Tokyo’s famous Tsukiji fish market enters final days before big move, with many still sceptical of relocation plan
Opponents of the move fear tourists will be less likely to visit out-of-the-way Toyosu, which resembles a huge, modern factory and lacks the picturesque quality of Tsukiji
After years of delays, Tokyo’s 80-year-old Tsukiji fish market is closing on Saturday to move to a more modern facility on reclaimed industrial land in Tokyo Bay.
The new, 569 billion yen (US$5 billion) facility at Toyosu will open on October 11, over the objections of many working in Tsukiji who contend the new site is contaminated, inconvenient and unsafe.
“If the new place were better, I’ll be happy to move,” said Tai Yamaguchi, whose family has run fish wholesaler Hitoku Shoten since 1964.
The 75-year-old leader of a group of 30 women whose families run shops in Tsukiji opposed to the move, Yamaguchi feels it has been mishandled by authorities who failed to fully consult those affected.
“They are hiding so much,” she said.
Tsukiji now has more than 500 wholesalers employing several thousand people. About 40,000 people visit each day. Much of the angst over the move has to do with closing down a beloved local institution.
A labyrinth of quaint sushi stalls and shops selling knives and ice cream encircling the huge wholesale market famous for its predawn haggling over deep-frozen tuna and other harvests from the sea, Tsukiji has been supplying Tokyo’s fancy restaurants and everyday supermarkets since 1935. Its origins date back nearly a century.
Opponents of the move fear tourists will be less likely to visit out-of-the-way Toyosu, which resembles a huge, modern factory and lacks the picturesque quality of Tsukiji.
Makoto Nakazawa, 54, who has worked in Tsukiji for more than 30 years, said he dislikes the new space he will be working in and is angry over the closure of a market that has “fed Tokyo for years.”
Tsukiji is special, a place of unusual diversity in conformist Japan where misfits like avant-garde theatre actors and convicts are accepted, Nakazawa said.
“People who want us out want to redevelop this place. I can’t imagine any other reason,” he said. “There’s obviously money to be made.”
Some of Tsukiji’s sprawling shops will remain in their old locale surrounding the market site. But the wholesale market itself, which clears an average of 1.6 billion yen, or about US$14.5 million, worth of seafood a day, is leaving for good after a decade of controversy.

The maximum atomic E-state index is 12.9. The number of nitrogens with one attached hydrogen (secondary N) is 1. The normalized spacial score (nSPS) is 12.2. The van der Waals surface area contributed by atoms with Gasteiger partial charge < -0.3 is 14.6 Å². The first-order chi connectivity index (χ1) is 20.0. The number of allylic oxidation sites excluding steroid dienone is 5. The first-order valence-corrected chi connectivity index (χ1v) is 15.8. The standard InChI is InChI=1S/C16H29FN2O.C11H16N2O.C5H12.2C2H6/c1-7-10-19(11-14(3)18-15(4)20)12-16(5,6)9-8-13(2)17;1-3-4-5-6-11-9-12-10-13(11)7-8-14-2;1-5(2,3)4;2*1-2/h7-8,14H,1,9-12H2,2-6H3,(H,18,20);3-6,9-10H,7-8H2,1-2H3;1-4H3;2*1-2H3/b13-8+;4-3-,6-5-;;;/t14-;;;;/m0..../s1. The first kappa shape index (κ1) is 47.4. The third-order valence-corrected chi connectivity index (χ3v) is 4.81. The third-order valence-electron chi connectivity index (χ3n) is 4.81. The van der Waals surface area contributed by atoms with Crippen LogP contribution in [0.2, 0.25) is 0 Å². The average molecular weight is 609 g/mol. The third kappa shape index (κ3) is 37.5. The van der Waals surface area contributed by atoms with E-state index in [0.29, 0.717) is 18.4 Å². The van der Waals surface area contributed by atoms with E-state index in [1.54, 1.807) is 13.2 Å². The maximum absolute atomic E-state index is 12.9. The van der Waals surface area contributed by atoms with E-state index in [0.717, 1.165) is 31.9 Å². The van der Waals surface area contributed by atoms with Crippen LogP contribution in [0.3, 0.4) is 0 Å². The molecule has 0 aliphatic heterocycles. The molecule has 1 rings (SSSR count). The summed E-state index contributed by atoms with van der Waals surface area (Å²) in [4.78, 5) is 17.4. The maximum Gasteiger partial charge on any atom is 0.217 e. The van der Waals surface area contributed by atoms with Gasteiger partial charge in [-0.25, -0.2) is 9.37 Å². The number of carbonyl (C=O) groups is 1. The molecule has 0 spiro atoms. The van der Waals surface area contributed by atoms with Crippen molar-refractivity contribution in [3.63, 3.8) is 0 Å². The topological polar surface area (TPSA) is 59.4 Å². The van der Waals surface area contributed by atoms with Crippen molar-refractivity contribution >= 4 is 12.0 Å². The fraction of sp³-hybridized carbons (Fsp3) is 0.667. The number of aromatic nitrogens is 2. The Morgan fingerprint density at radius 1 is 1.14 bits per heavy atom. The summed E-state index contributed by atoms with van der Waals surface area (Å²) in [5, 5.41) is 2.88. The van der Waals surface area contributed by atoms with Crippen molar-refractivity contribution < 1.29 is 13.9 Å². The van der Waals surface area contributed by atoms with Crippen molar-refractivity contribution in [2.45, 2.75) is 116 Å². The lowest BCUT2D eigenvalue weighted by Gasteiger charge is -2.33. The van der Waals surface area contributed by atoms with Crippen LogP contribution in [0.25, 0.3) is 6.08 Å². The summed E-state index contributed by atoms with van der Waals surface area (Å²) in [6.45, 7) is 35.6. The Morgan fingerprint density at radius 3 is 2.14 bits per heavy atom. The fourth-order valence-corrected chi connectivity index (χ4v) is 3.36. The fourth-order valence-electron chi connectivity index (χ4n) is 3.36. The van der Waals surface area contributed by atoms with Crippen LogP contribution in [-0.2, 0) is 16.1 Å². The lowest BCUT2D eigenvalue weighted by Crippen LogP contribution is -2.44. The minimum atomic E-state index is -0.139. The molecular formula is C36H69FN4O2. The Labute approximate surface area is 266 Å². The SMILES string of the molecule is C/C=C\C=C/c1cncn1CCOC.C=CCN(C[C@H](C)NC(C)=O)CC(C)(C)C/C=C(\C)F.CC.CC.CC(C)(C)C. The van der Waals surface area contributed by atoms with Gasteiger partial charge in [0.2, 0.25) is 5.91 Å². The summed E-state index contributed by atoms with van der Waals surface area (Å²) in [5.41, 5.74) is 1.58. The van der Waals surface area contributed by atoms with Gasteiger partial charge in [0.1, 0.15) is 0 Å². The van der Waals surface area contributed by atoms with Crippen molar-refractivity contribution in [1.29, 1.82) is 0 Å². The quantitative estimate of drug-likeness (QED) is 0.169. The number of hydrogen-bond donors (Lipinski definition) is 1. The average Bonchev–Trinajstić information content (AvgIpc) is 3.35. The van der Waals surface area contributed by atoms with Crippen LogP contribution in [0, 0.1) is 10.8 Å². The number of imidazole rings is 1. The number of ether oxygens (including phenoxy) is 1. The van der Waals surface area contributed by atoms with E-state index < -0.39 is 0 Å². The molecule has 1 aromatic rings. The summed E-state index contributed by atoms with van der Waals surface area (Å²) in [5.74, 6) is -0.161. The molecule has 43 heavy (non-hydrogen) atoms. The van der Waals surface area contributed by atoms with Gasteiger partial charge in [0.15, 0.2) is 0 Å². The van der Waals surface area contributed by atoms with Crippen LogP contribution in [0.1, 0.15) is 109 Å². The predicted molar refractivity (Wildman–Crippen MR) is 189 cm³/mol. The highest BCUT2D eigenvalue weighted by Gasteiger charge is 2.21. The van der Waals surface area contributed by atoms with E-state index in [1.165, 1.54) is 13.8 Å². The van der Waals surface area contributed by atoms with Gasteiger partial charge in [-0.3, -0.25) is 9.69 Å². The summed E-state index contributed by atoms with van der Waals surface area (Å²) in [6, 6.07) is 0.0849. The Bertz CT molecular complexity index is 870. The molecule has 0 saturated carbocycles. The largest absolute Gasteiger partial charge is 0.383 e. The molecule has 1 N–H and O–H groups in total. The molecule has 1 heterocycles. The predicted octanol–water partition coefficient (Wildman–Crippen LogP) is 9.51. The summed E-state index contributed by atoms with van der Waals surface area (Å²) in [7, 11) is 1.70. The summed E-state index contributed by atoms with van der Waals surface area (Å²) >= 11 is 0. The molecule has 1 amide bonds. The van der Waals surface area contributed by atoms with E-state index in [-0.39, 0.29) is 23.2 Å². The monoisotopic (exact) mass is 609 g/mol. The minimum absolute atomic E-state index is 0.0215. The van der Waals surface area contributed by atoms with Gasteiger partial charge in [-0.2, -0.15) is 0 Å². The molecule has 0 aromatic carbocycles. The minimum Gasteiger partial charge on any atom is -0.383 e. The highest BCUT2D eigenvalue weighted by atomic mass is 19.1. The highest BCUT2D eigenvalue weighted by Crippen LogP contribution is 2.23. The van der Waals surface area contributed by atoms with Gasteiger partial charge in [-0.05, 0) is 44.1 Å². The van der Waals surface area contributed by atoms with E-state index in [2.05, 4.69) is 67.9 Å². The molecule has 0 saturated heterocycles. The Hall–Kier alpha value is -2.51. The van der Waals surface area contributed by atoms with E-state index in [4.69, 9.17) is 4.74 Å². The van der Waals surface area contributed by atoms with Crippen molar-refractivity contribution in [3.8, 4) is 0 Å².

In the latest setback, Governor Yuriko Koike postponed the move, which had been scheduled for November 2016, after an inspection found arsenic and other contaminants in the groundwater at Toyosu, a former gas plant.
“Safety has been ensured,” Koike declared at a recent opening ceremony for the new market after extra concrete was poured and better water pumps installed. Even now, cracks stretching for several meters have appeared in the paving in Toyosu’s loading area. City officials say they’re not dangerous and will be fixed.
Koike stressed Toyosu will carry on the “Tsukiji brand”.
The long-term future for the Tsukiji site is still undecided. Spanning more than 230,000 square metres, or the equivalent of about 17 baseball fields, it first will be turned into a car park for the 2020 Tokyo Olympics.
Ideas for the long-term include an amusement park, a casino, a shopping centre – all of them and more. Its location smack in downtown Tokyo within walking distance from the glitzy Ginza shopping district makes for lucrative opportunities.
An informal opinion survey by Yamaguchi’s group found that 80 per cent of 261 Tsukiji businesses that responded were unhappy about the move. The survey’s response rate was about 50 per cent.
Several hundred market workers joined by trade union members, housewives and others marched on a rainy Saturday afternoon from Tsukiji through Tokyo’s downtown in a final protest.
“What’s wrong with Tsukiji? What’s wrong with Tsukiji? Tsukiji for another hundred years!” they shouted, banging on drums and waving placards.
City hall insisted a more modern and efficient facility was needed. Workers say Tsukiji’s layout, with its myriad of zipping carts, is a work of art that evolved over the years.
As the shutdown neared, Gianluca Lonati, 31, a chef, and Kayleigh Gill, 25, a bar manager, visiting together from Sydney, were among many tourists and locals visiting the market one recent afternoon.
They said they were planning to have some fresh Tsukiji fish with their feast of ramen, green tea ice cream and savoury “okonomiyaki” pancakes.
“It’s very sad,” Gill said of the plans to close the market. “You really get to see inside old Japanese culture.”
Keahi Pagatpatan, an airline worker from Long Beach, California, strolling recently in Tsukiji with a friend said the market’s emotional and cultural backdrop. Toyosu just won’t be the same, he said: “It takes away from the authenticity.”